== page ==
Oisin hung his long neck against his breast. One of the other swans placed a wing on Oisin’s back. “We were all fools, my Lord.”
Nodding wearily, Oisin continued, “The Faerie folk may say they are giving out of hospitality. But they wanted something in return—us. But not us as we were. Us as…” Oisin beat the water with his wings. “What fools we were! We were so taken with their food that we didn’t notice that our mouths were turning to beaks. So taken with dance that we didn’t notice our feet become orange and webbed. So taken with the Faerie ladies that we didn’t notice the arms we put around them were sprouting feathers. That’s right…” Oisin gave a bitter smile to Matt’s widening eyes. “The Faeries were turning us into swans. Pets for their courtyard. Oh, we eventually caught on. But it was too late. They threw us—still plump from their food—out of their hall and into this cursed lake. And here we must remain. An endless stream of days to curse our own folly.”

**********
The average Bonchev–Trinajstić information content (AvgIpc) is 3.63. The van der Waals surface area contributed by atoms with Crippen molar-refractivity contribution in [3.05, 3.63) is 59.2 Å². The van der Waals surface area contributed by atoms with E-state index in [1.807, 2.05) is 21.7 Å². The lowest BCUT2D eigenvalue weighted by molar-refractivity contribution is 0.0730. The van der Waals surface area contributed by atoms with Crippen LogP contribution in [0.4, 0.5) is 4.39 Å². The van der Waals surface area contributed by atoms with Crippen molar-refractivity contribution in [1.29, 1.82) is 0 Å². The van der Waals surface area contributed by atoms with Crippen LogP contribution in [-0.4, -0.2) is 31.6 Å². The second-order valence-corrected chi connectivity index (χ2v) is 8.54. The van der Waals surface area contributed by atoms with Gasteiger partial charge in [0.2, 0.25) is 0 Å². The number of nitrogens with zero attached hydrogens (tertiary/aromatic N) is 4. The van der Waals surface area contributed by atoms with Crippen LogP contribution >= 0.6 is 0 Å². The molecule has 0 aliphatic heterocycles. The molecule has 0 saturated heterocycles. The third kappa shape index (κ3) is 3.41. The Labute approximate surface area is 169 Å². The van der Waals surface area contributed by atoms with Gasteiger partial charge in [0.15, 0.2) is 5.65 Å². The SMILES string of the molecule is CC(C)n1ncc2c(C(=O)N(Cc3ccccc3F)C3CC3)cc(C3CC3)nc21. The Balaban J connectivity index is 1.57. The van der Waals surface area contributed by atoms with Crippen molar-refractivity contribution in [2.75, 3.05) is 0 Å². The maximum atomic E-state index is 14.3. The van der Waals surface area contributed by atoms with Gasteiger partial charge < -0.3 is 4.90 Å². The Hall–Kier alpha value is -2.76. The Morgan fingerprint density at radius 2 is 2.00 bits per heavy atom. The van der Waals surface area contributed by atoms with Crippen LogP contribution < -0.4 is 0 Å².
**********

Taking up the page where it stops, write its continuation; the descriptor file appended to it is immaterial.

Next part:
Matt shook his head. “You’re wrong. You have to be wrong. Ansa was so caring and—”
“You think the Faerie people care about humans? We’re their playthings. Pets in their menagerie.”
“She would never—”
“She already has,” Oisin said. “Lift up your sleeves.”
Scowling in defiance, Matt thrust his sleeve up to his shoulder. When he did, his stomach wretched. Along his forearm, small but undeniable, was a row of white feathers. He tried wiping them off, but it was no use—they were growing out of his skin.
Matt fell to his knees, the world reeling around him. “What should I do?” he whispered.
Oisin grabbed Matt’s shoulders. “Flee. Take your brothers and flee this castle. It is too late for us. Perhaps it’s not too late for you.”
“But how? This castle is so big and confusing. I can’t find my way back to the entrance.”
“On the far side of this courtyard is a small crimson door. It leads outside. You’ll have to crawl on your hands and knees, but you should still fit.”
A swan warrior pointed to a light processing through the halls. Oisin groaned.
“There’s no more time. The Faerie servants are leading your brothers to their bed chambers for the night. You must join them or you’ll arouse suspicion.”
“But how can I—”
Oisin and his warriors pushed Matt toward the hall door.
Matt opened the door and slid back into the dense miasma of the castle.